The term “apraxia” refers to a group of neurological conditions that impair one’s ability to control fine and large motor movements and gestures. While some people develop apraxia after a brain injury, some people are born with it. People with acquired apraxia may experience a spontaneous resolution. Still, those who are born with the disorder will always need therapy to manage it.
Apraxia can impair a person’s ability to move their legs, feet, toes, and face muscles. Additionally, it may impair communication skills. Despite having the physical stamina, mental capacity, and desire to move with control and purpose, people with apraxia frequently are unable to do so. The brain’s parietal lobes are thought to be the source of the different types of apraxia.
What Is Speech Apraxia?
The ability to use the tongue, lips, and jaw to form spoken words is specifically affected by apraxia of speech (AOS), a form of apraxia. The two primary types of apraxia of speech are acquired apraxia of speech, which develops after a brain damage, and childhood apraxia of speech, which is present from birth. People with AOS may experience mild to severe effects, making verbal communication challenging or impossible.
Although patients with childhood AOS frequently have family members who have been identified with learning disabilities and other communication difficulties, apraxia of speech is not a developmental disability. Additionally, it is not brought on by the speech muscles’ weakening or paralysis. One form of neurodivergence is AOS.
According to research, male children are more likely than female children to have childhood apraxia of speech, however, the discrepancy in diagnosis may be influenced by sexism, as in the case of autism.
A medical test is not available to identify apraxia of speech. Instead, certified speech-language pathologists (SLPs) examine for symptoms specific to the illness and rule out other conditions. AOS in children cannot be outgrown and needs ongoing speech therapy sessions to be treated or managed.
Speech Apraxia Symptoms Include:
- sound distortion
- making inconsistent speaking mistakes.
- finding the appropriate sounds or words is difficult.
- search for noises (attempts to find the right word or sound).
- slow speech pace.
- making mistakes with rhythm, tension, or tone.
Children could display:
- supremacy by delayed or mixed hands.
- disordered sensory processing
- issues with fine motor control.
- sluggish speaking
- writing and reading challenges.
How Do Speech Therapists Handle Speech Apraxia?
Apraxia of speech sufferers may receive rigorous therapy from speech-language pathologists to help them communicate more effectively. A lot of kids begin with three to five sessions each week.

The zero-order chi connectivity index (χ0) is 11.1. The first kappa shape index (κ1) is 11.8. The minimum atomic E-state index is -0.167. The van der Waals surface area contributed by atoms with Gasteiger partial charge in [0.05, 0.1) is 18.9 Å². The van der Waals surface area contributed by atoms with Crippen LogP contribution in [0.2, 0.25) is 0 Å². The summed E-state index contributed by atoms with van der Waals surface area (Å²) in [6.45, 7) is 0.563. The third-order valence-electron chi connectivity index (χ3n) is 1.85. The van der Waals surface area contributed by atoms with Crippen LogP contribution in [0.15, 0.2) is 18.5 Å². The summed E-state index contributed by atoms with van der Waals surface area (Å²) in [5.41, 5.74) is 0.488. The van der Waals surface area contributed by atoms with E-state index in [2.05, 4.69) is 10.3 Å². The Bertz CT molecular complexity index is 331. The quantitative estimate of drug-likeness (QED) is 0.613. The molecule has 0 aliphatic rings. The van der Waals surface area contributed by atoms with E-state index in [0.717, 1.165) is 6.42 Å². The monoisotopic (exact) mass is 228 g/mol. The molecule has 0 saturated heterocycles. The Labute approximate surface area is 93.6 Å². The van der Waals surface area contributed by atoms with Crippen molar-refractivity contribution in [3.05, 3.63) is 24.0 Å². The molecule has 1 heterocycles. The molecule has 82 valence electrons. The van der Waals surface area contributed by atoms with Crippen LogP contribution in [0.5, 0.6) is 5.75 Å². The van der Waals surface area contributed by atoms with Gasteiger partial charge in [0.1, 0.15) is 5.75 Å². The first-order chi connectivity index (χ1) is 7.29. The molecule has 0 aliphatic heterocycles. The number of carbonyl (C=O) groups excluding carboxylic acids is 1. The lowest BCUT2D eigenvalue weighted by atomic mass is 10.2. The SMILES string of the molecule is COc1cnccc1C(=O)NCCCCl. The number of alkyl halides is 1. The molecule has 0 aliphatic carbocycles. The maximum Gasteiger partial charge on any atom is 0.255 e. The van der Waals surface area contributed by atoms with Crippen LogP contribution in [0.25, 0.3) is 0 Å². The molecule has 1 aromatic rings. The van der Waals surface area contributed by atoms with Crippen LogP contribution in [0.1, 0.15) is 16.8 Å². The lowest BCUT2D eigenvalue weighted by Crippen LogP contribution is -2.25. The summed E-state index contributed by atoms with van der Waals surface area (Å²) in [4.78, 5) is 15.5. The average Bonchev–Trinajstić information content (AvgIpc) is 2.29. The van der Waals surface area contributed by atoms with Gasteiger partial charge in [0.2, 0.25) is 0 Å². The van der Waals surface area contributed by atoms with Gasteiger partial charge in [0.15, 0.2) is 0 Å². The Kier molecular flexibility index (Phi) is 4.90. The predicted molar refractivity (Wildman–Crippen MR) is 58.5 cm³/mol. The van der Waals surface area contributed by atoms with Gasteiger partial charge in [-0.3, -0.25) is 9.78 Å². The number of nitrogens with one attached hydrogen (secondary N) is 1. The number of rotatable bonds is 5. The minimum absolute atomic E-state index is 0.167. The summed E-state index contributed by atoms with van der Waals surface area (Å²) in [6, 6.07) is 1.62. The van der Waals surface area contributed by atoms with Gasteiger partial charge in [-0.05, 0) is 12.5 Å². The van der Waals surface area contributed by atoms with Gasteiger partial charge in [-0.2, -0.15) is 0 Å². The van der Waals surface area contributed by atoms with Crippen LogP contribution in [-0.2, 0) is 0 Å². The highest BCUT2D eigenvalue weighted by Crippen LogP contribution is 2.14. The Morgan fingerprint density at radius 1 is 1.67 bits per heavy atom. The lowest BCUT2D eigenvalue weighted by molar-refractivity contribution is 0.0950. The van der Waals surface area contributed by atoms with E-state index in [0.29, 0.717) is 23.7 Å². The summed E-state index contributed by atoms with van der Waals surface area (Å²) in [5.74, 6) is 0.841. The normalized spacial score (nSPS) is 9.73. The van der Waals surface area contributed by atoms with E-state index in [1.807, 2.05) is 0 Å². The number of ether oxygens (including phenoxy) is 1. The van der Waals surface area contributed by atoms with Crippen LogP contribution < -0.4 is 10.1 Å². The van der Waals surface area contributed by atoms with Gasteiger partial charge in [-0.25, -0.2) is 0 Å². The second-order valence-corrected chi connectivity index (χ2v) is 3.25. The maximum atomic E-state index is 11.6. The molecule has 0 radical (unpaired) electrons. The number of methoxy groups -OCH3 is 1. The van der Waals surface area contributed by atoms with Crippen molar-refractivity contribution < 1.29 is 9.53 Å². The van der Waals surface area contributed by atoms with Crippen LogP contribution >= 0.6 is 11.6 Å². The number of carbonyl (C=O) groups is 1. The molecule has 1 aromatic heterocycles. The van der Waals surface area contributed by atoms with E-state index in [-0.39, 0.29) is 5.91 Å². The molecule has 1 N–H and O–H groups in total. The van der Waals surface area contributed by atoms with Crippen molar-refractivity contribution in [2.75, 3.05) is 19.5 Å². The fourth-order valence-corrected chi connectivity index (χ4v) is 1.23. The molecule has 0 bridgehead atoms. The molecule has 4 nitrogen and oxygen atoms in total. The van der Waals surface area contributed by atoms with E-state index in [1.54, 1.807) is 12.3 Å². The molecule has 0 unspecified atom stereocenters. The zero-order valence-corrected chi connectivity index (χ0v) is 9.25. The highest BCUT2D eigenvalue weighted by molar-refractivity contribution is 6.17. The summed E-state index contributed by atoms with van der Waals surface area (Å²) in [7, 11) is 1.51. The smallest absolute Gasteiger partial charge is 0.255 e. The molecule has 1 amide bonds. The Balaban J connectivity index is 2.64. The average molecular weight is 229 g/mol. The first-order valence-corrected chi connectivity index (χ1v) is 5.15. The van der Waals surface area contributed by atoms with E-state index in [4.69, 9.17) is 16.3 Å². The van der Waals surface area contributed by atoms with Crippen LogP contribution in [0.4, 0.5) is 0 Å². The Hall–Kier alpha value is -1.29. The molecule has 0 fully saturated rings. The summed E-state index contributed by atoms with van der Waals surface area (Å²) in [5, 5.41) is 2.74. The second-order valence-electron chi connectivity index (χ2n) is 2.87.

The major objectives of treatment are to plan the motions required to produce sounds and execute those movements properly at the appropriate moments. Speaking activities will be included in this training rather than mouth muscle strengthening. Among the therapeutic methods employed are:
- Touch cues: Using your finger to feel the motion that particular sounds make on your lips.
- Speaking while gazing into a mirror is a visual cue.
- Recording noises and listening to the results provide listening cues.
In the Classroom
Students with apraxia have particular demands in the classroom. They often take in knowledge well and comprehend instructions, but they sometimes struggle to put what they have learned into practice. Students may become very frustrated as a result of this. A special education professional can frequently help children with apraxia.
In various contexts, sign language can be a helpful communication tool. If the youngster can speak, it’s crucial to try spoken language as well as sign language. Utilizing augmentative and alternative communication (AAC) tools, such as tablets or low-tech whiteboards, is another method of communicating.
Since each individual with apraxia experiences it differently, educators and parents should work to come up with alternative strategies for pupils to engage in meaningful classroom participation.
Working with students, occupational, physical, and speech therapists can offer useful advice on how to modify lessons and course materials to encourage participation and reduce students’ levels of dissatisfaction. It’s crucial to give children with apraxia social supports like peer buddy groups in addition to particular methods for enhancing and sustaining speech.
AAC does not prevent verbal communication, contrary to what some parents worry will happen to their kids if they have access to it. In fact, research found that after receiving AAC assistance, 89 percent of AAC users’ speech development improved, compared to 11 percent who had no change and 0% who experienced a decline.
Be understanding of how your child can interact with you and the outside world if they are forced to utilize sign language or AAC or prefer to do so. Be courteous and understanding to them.
Celebrate the fact that they now have access to a variety of communication tools, and if they use sign language to communicate, try your best to learn it. If you can only fingerspell at first, that’s okay. Building your child’s confidence and self-esteem requires putting more emphasis on what they can do than on the challenges they confront. Additionally, it will convey to them your complete acceptance and affection.